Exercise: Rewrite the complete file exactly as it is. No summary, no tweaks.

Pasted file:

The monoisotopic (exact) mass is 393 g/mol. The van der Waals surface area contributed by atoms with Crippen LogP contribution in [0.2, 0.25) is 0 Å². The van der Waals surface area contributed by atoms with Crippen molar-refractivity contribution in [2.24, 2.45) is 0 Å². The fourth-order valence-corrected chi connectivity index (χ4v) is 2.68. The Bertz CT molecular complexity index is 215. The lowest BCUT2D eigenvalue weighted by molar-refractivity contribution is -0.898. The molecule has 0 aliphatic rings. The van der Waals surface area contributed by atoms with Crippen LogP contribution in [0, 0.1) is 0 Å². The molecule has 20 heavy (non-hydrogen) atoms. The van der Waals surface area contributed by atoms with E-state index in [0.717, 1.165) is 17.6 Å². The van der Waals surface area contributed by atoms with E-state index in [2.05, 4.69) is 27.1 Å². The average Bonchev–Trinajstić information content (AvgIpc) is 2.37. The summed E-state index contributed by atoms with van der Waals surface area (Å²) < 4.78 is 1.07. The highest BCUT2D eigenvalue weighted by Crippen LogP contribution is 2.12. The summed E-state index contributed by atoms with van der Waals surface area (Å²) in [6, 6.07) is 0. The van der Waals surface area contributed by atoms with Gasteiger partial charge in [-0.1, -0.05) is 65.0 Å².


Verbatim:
The monoisotopic (exact) mass is 393 g/mol. The van der Waals surface area contributed by atoms with Crippen LogP contribution in [0.2, 0.25) is 0 Å². The van der Waals surface area contributed by atoms with Crippen molar-refractivity contribution in [2.24, 2.45) is 0 Å². The fourth-order valence-corrected chi connectivity index (χ4v) is 2.68. The Bertz CT molecular complexity index is 215. The lowest BCUT2D eigenvalue weighted by molar-refractivity contribution is -0.898. The molecule has 0 aliphatic rings. The van der Waals surface area contributed by atoms with Crippen LogP contribution in [0, 0.1) is 0 Å². The molecule has 20 heavy (non-hydrogen) atoms. The van der Waals surface area contributed by atoms with E-state index in [0.717, 1.165) is 17.6 Å². The van der Waals surface area contributed by atoms with E-state index in [2.05, 4.69) is 27.1 Å². The average Bonchev–Trinajstić information content (AvgIpc) is 2.37. The summed E-state index contributed by atoms with van der Waals surface area (Å²) < 4.78 is 1.07. The highest BCUT2D eigenvalue weighted by Crippen LogP contribution is 2.12. The summed E-state index contributed by atoms with van der Waals surface area (Å²) in [6, 6.07) is 0. The van der Waals surface area contributed by atoms with Gasteiger partial charge in [-0.1, -0.05) is 65.0 Å².